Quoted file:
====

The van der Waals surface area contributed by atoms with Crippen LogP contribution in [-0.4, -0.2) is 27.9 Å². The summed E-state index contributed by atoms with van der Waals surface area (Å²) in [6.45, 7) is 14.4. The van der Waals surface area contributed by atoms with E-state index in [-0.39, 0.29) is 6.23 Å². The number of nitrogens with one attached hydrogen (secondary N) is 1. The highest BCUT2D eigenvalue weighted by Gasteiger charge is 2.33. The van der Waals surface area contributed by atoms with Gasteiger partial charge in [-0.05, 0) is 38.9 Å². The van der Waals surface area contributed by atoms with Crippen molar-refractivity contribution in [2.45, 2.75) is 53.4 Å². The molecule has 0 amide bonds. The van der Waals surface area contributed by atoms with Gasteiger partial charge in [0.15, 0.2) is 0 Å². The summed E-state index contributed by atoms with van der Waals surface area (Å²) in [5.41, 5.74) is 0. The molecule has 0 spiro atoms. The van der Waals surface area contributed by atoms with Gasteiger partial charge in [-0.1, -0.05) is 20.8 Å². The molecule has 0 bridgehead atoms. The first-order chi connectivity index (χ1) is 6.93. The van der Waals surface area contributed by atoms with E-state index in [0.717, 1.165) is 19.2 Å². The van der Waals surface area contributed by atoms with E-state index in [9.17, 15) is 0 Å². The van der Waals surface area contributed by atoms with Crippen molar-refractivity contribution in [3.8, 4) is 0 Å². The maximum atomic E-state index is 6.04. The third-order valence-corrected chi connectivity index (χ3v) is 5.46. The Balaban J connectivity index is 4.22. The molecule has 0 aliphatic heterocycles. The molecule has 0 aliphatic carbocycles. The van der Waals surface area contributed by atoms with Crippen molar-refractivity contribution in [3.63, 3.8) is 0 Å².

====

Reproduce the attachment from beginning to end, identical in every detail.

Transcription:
The van der Waals surface area contributed by atoms with Crippen LogP contribution in [-0.4, -0.2) is 27.9 Å². The summed E-state index contributed by atoms with van der Waals surface area (Å²) in [6.45, 7) is 14.4. The van der Waals surface area contributed by atoms with E-state index in [-0.39, 0.29) is 6.23 Å². The number of nitrogens with one attached hydrogen (secondary N) is 1. The highest BCUT2D eigenvalue weighted by Gasteiger charge is 2.33. The van der Waals surface area contributed by atoms with Gasteiger partial charge in [-0.05, 0) is 38.9 Å². The van der Waals surface area contributed by atoms with Crippen molar-refractivity contribution in [2.45, 2.75) is 53.4 Å². The molecule has 0 amide bonds. The van der Waals surface area contributed by atoms with Gasteiger partial charge in [0.15, 0.2) is 0 Å². The summed E-state index contributed by atoms with van der Waals surface area (Å²) in [5.41, 5.74) is 0. The molecule has 0 spiro atoms. The van der Waals surface area contributed by atoms with Gasteiger partial charge in [-0.1, -0.05) is 20.8 Å². The molecule has 0 bridgehead atoms. The first-order chi connectivity index (χ1) is 6.93. The van der Waals surface area contributed by atoms with E-state index in [0.717, 1.165) is 19.2 Å². The van der Waals surface area contributed by atoms with E-state index in [9.17, 15) is 0 Å². The van der Waals surface area contributed by atoms with Crippen molar-refractivity contribution in [3.8, 4) is 0 Å². The maximum atomic E-state index is 6.04. The third-order valence-corrected chi connectivity index (χ3v) is 5.46. The Balaban J connectivity index is 4.22. The molecule has 0 aliphatic heterocycles. The molecule has 0 aliphatic carbocycles. The van der Waals surface area contributed by atoms with Crippen molar-refractivity contribution in [3.63, 3.8) is 0 Å².